TEHRAN – Afghanistan’s Taliban authorities and neighboring Iran said Sunday deadly clashes between their border security forces had subsided, with both sides engaging in talks to ease tensions.
The skirmishes erupted in the Afghan border province of Nimroz Saturday, martyring two Iranian security forces and killing a Taliban militant, officials in both countries said.
The exchange of cross-border gunfire, initiated by the Taliban, escalated Iran’s tensions with Afghanistan amid a dispute over water resources.
On Sunday, the official Iranian news agency IRNA quoted a senior official as saying that “the situation is under control” in the conflict zone near the Sasuli border post in Iran’s Sistan-Baluchistan province.
Alireza Marhamati, the deputy provincial governor, said that “local Iranian and Afghan officials have held negotiations on the cause of the clashes and agreed to continue their talks.”
A spokesman for the Afghan interior affairs ministry said in a statement that his government “does not want to fight with its neighbors”.
Bilateral tensions have recently escalated over the Taliban’s breach of a 1973 water-sharing treaty between Tehran and Kabul by blocking water flow from Helmand River, which flows from Afghanistan to Iran’s arid eastern border regions.
Iranian President Ebrahim Raisi, during a visit to the border province, called on the Taliban to respect the treaty, which envisions shared water resources and outlines access to monitoring of the water level. Raisi warned the de facto Afghan rulers against violating the agreement and vowed to defend Iran’s water rights.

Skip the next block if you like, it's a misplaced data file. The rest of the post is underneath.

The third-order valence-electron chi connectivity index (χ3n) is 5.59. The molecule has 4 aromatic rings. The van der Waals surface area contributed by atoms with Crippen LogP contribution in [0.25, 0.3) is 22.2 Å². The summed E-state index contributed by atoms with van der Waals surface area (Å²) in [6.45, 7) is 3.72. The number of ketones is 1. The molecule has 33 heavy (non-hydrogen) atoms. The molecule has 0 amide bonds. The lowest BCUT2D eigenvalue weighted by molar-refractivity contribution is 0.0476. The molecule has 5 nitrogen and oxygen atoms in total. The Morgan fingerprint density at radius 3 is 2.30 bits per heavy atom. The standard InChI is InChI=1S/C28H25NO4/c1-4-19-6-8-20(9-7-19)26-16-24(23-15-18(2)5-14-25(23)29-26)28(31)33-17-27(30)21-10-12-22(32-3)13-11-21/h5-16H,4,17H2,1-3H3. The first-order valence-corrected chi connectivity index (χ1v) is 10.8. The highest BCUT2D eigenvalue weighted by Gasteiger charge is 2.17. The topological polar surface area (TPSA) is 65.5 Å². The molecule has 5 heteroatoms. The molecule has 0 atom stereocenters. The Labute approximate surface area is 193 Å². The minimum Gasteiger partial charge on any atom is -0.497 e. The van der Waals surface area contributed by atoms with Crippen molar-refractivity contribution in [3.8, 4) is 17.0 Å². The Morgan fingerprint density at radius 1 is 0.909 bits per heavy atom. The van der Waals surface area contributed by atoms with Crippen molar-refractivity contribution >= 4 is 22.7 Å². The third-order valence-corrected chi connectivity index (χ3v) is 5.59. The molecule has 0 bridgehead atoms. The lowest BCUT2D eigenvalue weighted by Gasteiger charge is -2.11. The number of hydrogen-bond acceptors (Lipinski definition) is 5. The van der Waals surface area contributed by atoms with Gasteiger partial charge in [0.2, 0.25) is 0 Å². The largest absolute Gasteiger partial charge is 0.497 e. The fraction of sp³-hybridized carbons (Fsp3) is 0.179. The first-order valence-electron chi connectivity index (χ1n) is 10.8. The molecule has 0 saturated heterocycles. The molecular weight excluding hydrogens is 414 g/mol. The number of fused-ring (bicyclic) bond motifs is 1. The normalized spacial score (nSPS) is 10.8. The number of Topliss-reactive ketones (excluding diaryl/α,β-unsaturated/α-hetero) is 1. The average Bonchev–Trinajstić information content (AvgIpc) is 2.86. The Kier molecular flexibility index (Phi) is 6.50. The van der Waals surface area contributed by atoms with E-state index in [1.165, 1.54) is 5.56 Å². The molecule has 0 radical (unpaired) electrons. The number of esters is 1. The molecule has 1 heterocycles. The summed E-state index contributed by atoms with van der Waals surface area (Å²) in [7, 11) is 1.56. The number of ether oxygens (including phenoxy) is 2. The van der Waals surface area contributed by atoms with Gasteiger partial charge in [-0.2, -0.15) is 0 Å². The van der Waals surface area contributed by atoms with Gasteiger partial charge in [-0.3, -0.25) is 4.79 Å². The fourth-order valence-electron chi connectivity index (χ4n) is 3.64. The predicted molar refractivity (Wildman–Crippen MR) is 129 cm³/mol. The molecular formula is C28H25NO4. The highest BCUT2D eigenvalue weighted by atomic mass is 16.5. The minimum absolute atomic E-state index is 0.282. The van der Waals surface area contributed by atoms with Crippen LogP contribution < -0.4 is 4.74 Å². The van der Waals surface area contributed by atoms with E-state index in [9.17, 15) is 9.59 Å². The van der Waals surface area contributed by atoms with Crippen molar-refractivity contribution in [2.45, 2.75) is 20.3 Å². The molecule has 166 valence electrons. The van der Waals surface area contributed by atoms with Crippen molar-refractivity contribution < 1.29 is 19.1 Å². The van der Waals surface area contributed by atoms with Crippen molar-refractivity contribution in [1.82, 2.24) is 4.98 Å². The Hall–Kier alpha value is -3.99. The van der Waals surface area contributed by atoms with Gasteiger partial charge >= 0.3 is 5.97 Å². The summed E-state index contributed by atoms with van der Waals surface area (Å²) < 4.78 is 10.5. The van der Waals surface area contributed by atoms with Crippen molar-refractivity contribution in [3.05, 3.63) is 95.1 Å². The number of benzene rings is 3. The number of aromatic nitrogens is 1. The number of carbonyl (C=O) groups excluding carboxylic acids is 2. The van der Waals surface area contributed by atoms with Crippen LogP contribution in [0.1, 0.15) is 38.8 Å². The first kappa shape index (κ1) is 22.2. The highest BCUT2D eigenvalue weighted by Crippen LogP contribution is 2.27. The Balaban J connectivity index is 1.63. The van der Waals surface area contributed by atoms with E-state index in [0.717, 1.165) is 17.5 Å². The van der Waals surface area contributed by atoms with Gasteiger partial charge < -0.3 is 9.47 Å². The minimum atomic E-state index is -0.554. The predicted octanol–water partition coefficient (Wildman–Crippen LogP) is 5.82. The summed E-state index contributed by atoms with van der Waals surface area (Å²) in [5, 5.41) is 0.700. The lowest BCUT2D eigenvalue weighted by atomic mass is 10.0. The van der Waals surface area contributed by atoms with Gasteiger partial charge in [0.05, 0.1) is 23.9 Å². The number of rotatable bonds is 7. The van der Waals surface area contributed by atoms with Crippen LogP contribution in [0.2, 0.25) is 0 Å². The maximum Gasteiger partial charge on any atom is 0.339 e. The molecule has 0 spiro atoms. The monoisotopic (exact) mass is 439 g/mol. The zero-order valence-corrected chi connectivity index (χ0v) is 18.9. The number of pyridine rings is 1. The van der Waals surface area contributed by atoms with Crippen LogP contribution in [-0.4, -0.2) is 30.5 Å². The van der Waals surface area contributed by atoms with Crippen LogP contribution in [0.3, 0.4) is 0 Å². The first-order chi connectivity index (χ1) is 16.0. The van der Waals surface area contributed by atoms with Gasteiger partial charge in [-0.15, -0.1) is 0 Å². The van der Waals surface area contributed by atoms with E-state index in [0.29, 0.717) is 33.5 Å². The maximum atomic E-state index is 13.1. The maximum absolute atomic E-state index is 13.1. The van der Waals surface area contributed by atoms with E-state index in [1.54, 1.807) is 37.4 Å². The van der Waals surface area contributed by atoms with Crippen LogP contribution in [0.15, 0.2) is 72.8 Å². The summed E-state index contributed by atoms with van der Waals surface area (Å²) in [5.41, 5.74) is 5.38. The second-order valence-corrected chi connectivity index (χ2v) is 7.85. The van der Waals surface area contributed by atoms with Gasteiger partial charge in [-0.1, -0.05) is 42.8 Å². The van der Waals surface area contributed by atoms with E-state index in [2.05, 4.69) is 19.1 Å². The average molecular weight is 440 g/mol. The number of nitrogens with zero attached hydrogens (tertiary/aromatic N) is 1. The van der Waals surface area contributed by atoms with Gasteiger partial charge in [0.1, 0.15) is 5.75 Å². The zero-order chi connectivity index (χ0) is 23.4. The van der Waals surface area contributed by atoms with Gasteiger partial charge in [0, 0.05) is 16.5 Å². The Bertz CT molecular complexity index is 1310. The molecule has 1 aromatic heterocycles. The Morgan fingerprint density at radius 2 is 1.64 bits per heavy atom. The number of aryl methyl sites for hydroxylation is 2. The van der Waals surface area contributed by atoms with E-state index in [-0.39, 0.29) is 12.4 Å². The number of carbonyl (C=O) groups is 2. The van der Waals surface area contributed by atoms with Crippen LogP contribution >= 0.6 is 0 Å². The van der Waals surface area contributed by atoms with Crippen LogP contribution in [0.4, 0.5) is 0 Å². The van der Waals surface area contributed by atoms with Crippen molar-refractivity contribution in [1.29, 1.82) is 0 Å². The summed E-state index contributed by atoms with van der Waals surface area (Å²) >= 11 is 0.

“The Islamic Emirate of Afghanistan believes dialogue and negotiation are a good path to addressing any issue,” Afghan Defense Ministry spokesman Enayatullah Khowarazmi wrote on his official Twitter account.
The United Nations says Afghanistan and Iran have suffered from a prolonged drought, and drought conditions have worsened over the past decade.
Last week, Afghan Foreign Affairs Minister Amir Khan Muttaqi, responding to statements by the Iranian officials, said that Kabul was committed to the water treaty.
Analysts warned that Afghanistan and the region at large could ill afford another conflict.
Torek Farhadi, a former Afghan official, said the Taliban would avoid a standoff with Iran. He noted that Afghanistan is fragile after 40 years of war, and four million Afghans live on Iranian soil as refugees.
“Sure, skirmishes and then a war can start with Iran, but soon Afghanistan will end up as the terrain for proxy wars with Tehran,” said Farhadi. “Arms and munitions will flow to Afghanistan to fight Iran, but the fighters would be Afghan youth, and the destruction will occur in Afghanistan. Not a good perspective.”